The Korean War Veterans Memorial consists of multiple structures that honor those who sacrificed during the conflict that was the Korean War. Images of troops moving by sea, land and air are sandblasted onto the surface of the wall, while a squadron of 19 stainless steel figures, including members from each branch of the U.S. Armed Forces, are situated in the center of the memorial space.
Honor World War II veterans at the National World War II Memorial
The National World War II Memorial is an expansive stone, bronze and water memorial on the National Mall at 17th Street and Constitution Avenue. The memorial honors the 16 million men and women who served and the 400,000 who lost their lives during World War II. The majestic space is perfect for a Veterans Day visit, and it’s especially beautiful during sunset and under moonlight. Veterans Day observances at the memorial typically begin at 9 a.m.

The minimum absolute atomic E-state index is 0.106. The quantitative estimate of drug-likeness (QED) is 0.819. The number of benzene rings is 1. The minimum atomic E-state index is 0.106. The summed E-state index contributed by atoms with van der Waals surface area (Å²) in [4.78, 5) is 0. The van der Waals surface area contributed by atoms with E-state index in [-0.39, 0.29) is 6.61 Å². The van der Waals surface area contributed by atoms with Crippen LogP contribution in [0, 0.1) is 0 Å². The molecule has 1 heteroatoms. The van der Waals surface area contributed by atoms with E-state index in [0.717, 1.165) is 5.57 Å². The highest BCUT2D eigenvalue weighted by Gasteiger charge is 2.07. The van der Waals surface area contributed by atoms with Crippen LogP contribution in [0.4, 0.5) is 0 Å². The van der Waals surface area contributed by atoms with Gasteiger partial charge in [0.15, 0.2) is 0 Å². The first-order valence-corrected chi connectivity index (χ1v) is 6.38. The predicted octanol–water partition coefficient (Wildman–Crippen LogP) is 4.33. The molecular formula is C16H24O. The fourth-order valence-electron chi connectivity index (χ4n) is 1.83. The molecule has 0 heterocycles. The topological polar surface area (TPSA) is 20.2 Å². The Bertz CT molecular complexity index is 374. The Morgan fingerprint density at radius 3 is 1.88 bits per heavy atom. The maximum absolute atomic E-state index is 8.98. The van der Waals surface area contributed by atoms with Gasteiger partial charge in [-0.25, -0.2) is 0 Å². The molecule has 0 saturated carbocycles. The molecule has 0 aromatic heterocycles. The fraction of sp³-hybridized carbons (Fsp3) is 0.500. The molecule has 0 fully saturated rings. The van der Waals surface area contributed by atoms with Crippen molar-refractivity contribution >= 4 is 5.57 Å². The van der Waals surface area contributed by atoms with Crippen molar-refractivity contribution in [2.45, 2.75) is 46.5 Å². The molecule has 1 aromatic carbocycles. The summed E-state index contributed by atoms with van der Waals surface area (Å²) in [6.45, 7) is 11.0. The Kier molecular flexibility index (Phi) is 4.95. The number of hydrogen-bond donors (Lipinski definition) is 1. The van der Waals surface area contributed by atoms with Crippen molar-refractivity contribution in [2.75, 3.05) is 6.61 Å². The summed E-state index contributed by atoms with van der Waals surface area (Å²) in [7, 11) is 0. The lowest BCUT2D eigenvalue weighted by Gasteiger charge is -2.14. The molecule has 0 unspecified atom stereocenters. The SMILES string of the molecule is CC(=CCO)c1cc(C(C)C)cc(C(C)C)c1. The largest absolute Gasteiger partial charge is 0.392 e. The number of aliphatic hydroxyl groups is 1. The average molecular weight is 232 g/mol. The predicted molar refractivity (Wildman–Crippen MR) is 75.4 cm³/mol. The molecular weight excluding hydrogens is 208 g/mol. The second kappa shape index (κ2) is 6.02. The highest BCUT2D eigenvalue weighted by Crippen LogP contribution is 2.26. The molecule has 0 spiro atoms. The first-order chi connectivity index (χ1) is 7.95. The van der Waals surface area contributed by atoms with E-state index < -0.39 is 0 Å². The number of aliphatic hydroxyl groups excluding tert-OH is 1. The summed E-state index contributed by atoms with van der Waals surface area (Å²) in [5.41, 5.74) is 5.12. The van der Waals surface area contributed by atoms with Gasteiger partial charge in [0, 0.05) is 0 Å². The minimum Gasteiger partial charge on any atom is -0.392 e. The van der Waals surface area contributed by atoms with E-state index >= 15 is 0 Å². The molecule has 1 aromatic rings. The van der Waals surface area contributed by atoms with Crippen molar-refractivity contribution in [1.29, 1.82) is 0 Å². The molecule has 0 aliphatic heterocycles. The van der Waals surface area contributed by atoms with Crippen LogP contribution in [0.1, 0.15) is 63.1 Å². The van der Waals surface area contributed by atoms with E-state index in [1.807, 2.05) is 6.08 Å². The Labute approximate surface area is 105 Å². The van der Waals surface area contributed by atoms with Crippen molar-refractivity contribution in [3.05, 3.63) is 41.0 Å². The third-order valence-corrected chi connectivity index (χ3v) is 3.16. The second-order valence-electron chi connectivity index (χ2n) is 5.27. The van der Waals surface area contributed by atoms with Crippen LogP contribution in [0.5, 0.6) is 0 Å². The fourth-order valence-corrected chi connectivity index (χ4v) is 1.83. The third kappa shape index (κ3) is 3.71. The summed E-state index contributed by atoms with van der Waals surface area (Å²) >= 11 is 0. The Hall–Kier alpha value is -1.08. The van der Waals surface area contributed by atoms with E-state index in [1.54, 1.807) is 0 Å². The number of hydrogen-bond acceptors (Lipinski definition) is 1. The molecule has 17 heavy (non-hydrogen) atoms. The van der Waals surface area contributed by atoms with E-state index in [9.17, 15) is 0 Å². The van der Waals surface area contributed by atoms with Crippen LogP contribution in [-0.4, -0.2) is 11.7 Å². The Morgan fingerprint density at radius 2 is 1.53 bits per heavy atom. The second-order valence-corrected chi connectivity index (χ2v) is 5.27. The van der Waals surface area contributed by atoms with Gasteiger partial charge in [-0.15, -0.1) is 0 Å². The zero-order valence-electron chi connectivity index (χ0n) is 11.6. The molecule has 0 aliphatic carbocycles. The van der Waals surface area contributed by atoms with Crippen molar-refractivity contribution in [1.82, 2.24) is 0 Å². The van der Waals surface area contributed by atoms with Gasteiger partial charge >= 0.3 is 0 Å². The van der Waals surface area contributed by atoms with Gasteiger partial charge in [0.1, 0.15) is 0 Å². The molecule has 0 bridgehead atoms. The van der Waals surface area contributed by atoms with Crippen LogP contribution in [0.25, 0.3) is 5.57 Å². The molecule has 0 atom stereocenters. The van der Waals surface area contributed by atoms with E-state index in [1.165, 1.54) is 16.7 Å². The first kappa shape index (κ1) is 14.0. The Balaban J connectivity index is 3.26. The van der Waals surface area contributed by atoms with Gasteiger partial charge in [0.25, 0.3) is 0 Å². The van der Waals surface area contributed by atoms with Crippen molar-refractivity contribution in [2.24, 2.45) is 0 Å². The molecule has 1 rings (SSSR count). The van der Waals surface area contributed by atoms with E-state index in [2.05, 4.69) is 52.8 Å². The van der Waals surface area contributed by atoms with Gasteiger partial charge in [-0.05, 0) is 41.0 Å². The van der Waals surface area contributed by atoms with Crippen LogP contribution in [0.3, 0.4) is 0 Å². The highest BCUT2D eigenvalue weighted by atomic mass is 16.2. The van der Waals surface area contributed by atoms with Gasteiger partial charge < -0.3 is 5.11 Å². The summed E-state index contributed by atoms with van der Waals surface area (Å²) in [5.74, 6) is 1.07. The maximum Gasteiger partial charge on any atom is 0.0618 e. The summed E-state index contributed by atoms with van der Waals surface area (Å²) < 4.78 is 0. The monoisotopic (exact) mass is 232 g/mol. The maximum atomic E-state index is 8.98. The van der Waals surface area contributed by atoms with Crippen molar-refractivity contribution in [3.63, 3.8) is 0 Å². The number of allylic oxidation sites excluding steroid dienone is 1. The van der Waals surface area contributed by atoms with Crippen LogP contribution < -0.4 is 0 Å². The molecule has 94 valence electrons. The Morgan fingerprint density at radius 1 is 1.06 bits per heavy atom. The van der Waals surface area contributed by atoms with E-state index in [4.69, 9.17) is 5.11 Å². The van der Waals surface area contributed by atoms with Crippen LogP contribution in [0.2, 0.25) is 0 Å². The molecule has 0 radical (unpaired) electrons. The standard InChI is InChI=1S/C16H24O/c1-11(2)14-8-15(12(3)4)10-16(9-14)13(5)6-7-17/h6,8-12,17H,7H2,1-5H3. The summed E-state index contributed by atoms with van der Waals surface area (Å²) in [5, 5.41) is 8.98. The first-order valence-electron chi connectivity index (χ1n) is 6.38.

Reflect at the United States Navy Memorial
Adjacent to the National Archives in Penn Quarter, the United States Navy Memorial pays respect to veterans who served in the U.S. Navy. The space includes a commemorative public plaza, a symbolic statue of a Lone Sailor and the Naval Heritage Center. The plaza’s deck includes fountains, flagpole masts and sculptural panels that depict epic Naval achievements.
Marvel at the U.S. Marine Corps War Memorial (also known as the Iwo Jima Memorial)
The Marine Corps War Memorial (more commonly known as the Iwo Jima Memorial) is one of the most moving memorials in the DC region. The world-famous statue, which is based on the iconic photograph taken by Associated Press photographer Joe Rosenthal, depicts the six soldiers who raised the second American flag at Iwo Jima in the Japanese Volcano Islands on Feb. 23, 1945, signifying the conclusion of the American campaign in the Pacific during World War II.
Enjoy special programming from museums
Mount Vernon welcomes active, former and retired military with free admission on Veterans Day to experience special programming. The estate will salute veterans with honored guests laying flowers at Washington’s tomb, a patriotic community concert by barbershop chorus the Harmony Heritage Singers and letter-writing to active service members.